Chief Justice Gildea, Judge McKeig, and Governor Dayton at the news conference announcing McKeig's appointment. Photo: Office of the Governor.
The Honorable Anne McKeig ’89
Governor Mark Dayton appointed the Honorable Anne McKeig ’89 as the next Associate Justice of the Minnesota Supreme Court. McKeig is the first American Indian Justice to serve on the state’s highest court. She will replace Associate Justice Christopher Dietzen, who retires in August.
“Judge Anne McKeig has worked honorably to ensure justice for some of Minnesota’s most vulnerable people, with her strong dedication to Indian Child Welfare and her work leading the Fourth District Family Court,” said Governor Dayton in a press release.
“Judge McKeig will be a tremendous addition to the Minnesota Supreme Court. I trust that her commitment to justice, and her concern for the well-being of all Minnesotans will bring a unique and valuable perspective to the Court,” he added.
McKeig’s appointment also makes the Minnesota Supreme Court a female majority for the first time since 1991. Minnesota is only one of two states in the nation to have a female majority on its Supreme Court — the other is New York.
McKeig was appointed to the Fourth Judicial District Court in 2008 by then–Governor Tim Pawlenty. Before that, McKeig spent more than 15 years as a Hennepin County prosecutor in the Child Protection Division, where she specialized in Indian Child Welfare Act cases.
The youngest of the Supreme Court finalists, McKeig is a member of the American Indian Bar Association, and the Minnesota Chippewa Tribe, White Earth Reservation. She earned her J.D. from Hamline University School of Law in 1992, and her bachelor's degree in English from St. Kate's in 1989.
Anne McKeig. Photo: Office of the Governor.
A foundation in liberal arts
Below is an excerpt from a February 2011 profile of McKeig by Andy Steiner in St. Catherine University Magazine:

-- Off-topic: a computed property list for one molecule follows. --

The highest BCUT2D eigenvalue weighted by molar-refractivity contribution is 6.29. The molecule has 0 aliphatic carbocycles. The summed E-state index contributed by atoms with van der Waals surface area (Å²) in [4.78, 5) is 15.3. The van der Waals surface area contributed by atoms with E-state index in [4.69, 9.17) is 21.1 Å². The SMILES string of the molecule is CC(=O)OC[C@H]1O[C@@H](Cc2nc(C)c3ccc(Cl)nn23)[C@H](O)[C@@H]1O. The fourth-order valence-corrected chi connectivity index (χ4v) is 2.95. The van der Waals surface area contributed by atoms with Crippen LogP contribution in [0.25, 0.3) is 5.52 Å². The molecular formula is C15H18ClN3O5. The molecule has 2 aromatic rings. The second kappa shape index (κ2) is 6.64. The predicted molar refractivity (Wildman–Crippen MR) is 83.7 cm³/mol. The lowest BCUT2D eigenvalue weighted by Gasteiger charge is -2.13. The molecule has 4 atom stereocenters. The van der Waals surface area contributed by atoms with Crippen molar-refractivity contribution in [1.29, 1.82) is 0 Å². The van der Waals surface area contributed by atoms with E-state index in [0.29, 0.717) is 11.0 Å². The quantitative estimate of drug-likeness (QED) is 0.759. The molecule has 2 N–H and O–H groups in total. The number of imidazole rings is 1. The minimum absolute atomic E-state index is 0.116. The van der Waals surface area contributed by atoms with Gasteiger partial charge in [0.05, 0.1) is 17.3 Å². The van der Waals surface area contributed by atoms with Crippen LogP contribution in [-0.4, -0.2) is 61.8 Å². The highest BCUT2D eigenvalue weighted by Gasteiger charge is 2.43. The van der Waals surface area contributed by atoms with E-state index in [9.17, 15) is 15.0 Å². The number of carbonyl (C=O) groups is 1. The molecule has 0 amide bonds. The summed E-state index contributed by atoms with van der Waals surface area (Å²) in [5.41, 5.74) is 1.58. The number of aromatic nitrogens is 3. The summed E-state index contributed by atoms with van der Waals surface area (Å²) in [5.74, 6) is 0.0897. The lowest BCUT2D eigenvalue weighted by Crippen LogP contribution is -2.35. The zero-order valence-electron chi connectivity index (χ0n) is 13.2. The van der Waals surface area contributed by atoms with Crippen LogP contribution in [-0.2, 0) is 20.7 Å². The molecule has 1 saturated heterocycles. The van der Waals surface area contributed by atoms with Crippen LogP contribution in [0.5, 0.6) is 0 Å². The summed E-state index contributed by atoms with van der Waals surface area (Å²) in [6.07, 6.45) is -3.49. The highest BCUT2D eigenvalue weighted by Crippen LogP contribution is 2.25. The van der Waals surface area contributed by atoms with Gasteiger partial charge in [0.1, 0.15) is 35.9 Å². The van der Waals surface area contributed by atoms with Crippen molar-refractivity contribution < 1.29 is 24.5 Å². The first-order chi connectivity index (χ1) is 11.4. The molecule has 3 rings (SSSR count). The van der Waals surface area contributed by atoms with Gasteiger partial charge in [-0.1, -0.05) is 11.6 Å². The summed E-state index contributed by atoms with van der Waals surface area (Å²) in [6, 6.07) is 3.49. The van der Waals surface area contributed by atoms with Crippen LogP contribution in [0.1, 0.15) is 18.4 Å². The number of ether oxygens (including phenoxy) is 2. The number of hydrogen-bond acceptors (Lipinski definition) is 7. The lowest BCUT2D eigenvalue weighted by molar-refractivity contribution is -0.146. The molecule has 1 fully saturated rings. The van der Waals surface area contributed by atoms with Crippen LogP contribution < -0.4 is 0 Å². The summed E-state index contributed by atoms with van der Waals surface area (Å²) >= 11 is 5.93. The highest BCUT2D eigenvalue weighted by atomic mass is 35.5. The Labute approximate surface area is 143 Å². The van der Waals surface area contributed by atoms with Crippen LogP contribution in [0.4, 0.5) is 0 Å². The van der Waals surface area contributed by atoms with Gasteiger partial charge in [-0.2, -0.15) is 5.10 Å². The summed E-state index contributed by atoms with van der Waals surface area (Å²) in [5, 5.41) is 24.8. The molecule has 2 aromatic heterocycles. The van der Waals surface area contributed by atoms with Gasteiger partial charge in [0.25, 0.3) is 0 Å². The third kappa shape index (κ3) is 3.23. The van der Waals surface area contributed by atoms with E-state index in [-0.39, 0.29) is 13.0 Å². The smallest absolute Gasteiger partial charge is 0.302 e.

Anne McKeig ’89 knew she wanted to be a lawyer from the time she was in ninth grade. “But I knew earning a liberal arts degree came first,” she says.
“Lawyers need to read, write and reason. So I figured an English degree would be the perfect complement.” McKeig also relished the opportunity to dive in to other disciplines, including French history, philosophy, theology and math.
“I believe my degree from St. Kate’s helped open doors for me,” she says. “People could see the benefit in the fact that I was a generalist, that I understood there was a world beyond the law. It gave me an edge over all the other candidates.”
In 1992, at only age 25, McKeig landed a prime position at the Hennepin County Attorney’s office, where she specialized in prosecuting child abuse cases. She held that position until 2008, when then-Governor Tim Pawlenty picked her to be a Hennepin County District Court judge.
Success stories like McKeig’s are no surprise to Dean Alan Silva. “At St. Kate’s, we’ve been doing liberal arts for a long, long time,” he says. “The liberal arts have always been relevant, and that is only clearer when the going gets tough. Our graduates don’t just survive. They thrive.”
By Sharon Rolenc